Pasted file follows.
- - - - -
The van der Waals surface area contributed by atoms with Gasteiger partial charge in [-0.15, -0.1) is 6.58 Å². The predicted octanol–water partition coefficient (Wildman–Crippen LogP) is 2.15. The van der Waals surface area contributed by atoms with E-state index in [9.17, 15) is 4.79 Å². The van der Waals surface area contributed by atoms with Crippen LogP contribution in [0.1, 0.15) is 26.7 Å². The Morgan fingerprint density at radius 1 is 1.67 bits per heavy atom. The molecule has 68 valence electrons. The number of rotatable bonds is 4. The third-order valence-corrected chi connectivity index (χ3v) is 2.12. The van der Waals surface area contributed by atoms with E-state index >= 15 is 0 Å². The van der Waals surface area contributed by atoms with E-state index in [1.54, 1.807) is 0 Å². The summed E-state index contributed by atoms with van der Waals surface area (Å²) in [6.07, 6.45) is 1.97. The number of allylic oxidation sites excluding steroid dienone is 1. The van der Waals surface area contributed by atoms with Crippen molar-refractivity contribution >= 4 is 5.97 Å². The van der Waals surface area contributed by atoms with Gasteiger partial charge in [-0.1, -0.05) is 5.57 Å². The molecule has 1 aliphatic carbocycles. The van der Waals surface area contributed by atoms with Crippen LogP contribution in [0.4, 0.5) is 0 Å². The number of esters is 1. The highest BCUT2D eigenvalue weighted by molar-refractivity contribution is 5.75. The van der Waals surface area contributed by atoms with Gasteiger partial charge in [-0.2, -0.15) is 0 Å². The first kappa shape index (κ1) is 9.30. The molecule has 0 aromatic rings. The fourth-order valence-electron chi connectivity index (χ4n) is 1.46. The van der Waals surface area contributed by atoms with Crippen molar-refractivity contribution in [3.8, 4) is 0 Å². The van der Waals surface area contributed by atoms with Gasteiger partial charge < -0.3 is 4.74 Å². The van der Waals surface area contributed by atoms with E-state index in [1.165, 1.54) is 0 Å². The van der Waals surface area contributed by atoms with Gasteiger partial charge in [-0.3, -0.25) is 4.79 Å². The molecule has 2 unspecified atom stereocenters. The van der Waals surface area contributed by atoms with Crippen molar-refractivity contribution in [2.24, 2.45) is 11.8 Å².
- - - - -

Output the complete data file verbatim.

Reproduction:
The van der Waals surface area contributed by atoms with Gasteiger partial charge in [-0.15, -0.1) is 6.58 Å². The predicted octanol–water partition coefficient (Wildman–Crippen LogP) is 2.15. The van der Waals surface area contributed by atoms with E-state index in [9.17, 15) is 4.79 Å². The van der Waals surface area contributed by atoms with Crippen LogP contribution in [0.1, 0.15) is 26.7 Å². The Morgan fingerprint density at radius 1 is 1.67 bits per heavy atom. The molecule has 68 valence electrons. The number of rotatable bonds is 4. The third-order valence-corrected chi connectivity index (χ3v) is 2.12. The van der Waals surface area contributed by atoms with E-state index >= 15 is 0 Å². The van der Waals surface area contributed by atoms with E-state index in [1.54, 1.807) is 0 Å². The summed E-state index contributed by atoms with van der Waals surface area (Å²) in [6.07, 6.45) is 1.97. The number of allylic oxidation sites excluding steroid dienone is 1. The van der Waals surface area contributed by atoms with Crippen molar-refractivity contribution >= 4 is 5.97 Å². The van der Waals surface area contributed by atoms with Gasteiger partial charge in [-0.1, -0.05) is 5.57 Å². The molecule has 1 aliphatic carbocycles. The van der Waals surface area contributed by atoms with Crippen LogP contribution in [0.4, 0.5) is 0 Å². The number of esters is 1. The highest BCUT2D eigenvalue weighted by molar-refractivity contribution is 5.75. The van der Waals surface area contributed by atoms with Gasteiger partial charge in [-0.2, -0.15) is 0 Å². The first kappa shape index (κ1) is 9.30. The molecule has 0 aromatic rings. The fourth-order valence-electron chi connectivity index (χ4n) is 1.46. The van der Waals surface area contributed by atoms with Crippen molar-refractivity contribution in [3.8, 4) is 0 Å². The van der Waals surface area contributed by atoms with Gasteiger partial charge < -0.3 is 4.74 Å². The van der Waals surface area contributed by atoms with E-state index in [1.165, 1.54) is 0 Å². The van der Waals surface area contributed by atoms with Gasteiger partial charge in [-0.3, -0.25) is 4.79 Å². The molecule has 2 unspecified atom stereocenters. The van der Waals surface area contributed by atoms with Crippen molar-refractivity contribution in [2.24, 2.45) is 11.8 Å².